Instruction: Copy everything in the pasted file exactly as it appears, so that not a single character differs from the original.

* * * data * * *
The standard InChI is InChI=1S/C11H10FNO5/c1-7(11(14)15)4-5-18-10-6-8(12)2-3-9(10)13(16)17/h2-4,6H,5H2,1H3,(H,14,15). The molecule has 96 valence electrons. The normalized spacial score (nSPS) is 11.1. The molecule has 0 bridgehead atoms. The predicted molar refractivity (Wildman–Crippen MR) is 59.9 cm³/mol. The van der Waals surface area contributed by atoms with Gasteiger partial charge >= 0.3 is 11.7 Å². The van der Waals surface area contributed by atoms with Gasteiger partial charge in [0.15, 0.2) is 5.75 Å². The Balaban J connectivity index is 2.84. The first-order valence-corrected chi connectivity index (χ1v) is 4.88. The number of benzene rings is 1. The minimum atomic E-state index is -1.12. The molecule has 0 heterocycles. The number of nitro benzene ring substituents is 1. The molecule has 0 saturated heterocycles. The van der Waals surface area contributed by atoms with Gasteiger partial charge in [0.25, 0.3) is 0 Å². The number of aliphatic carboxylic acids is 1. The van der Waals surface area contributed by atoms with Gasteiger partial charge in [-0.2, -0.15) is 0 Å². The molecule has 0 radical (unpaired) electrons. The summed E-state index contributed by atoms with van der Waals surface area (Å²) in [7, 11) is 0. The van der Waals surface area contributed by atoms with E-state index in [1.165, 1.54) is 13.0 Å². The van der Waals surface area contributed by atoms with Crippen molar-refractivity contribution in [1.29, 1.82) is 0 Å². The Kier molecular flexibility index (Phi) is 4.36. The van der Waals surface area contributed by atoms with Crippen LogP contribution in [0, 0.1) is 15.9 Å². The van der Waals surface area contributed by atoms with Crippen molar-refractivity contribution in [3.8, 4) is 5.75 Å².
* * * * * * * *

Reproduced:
The standard InChI is InChI=1S/C11H10FNO5/c1-7(11(14)15)4-5-18-10-6-8(12)2-3-9(10)13(16)17/h2-4,6H,5H2,1H3,(H,14,15). The molecule has 96 valence electrons. The normalized spacial score (nSPS) is 11.1. The molecule has 0 bridgehead atoms. The predicted molar refractivity (Wildman–Crippen MR) is 59.9 cm³/mol. The van der Waals surface area contributed by atoms with Gasteiger partial charge >= 0.3 is 11.7 Å². The van der Waals surface area contributed by atoms with Gasteiger partial charge in [0.15, 0.2) is 5.75 Å². The Balaban J connectivity index is 2.84. The first-order valence-corrected chi connectivity index (χ1v) is 4.88. The number of benzene rings is 1. The minimum atomic E-state index is -1.12. The molecule has 0 heterocycles. The number of nitro benzene ring substituents is 1. The molecule has 0 saturated heterocycles. The van der Waals surface area contributed by atoms with Gasteiger partial charge in [0.25, 0.3) is 0 Å². The number of aliphatic carboxylic acids is 1. The van der Waals surface area contributed by atoms with Gasteiger partial charge in [-0.2, -0.15) is 0 Å². The molecule has 0 radical (unpaired) electrons. The summed E-state index contributed by atoms with van der Waals surface area (Å²) in [7, 11) is 0. The van der Waals surface area contributed by atoms with E-state index in [1.165, 1.54) is 13.0 Å². The van der Waals surface area contributed by atoms with Crippen molar-refractivity contribution in [1.29, 1.82) is 0 Å². The Kier molecular flexibility index (Phi) is 4.36. The van der Waals surface area contributed by atoms with Crippen LogP contribution in [0, 0.1) is 15.9 Å². The van der Waals surface area contributed by atoms with Crippen molar-refractivity contribution in [3.8, 4) is 5.75 Å².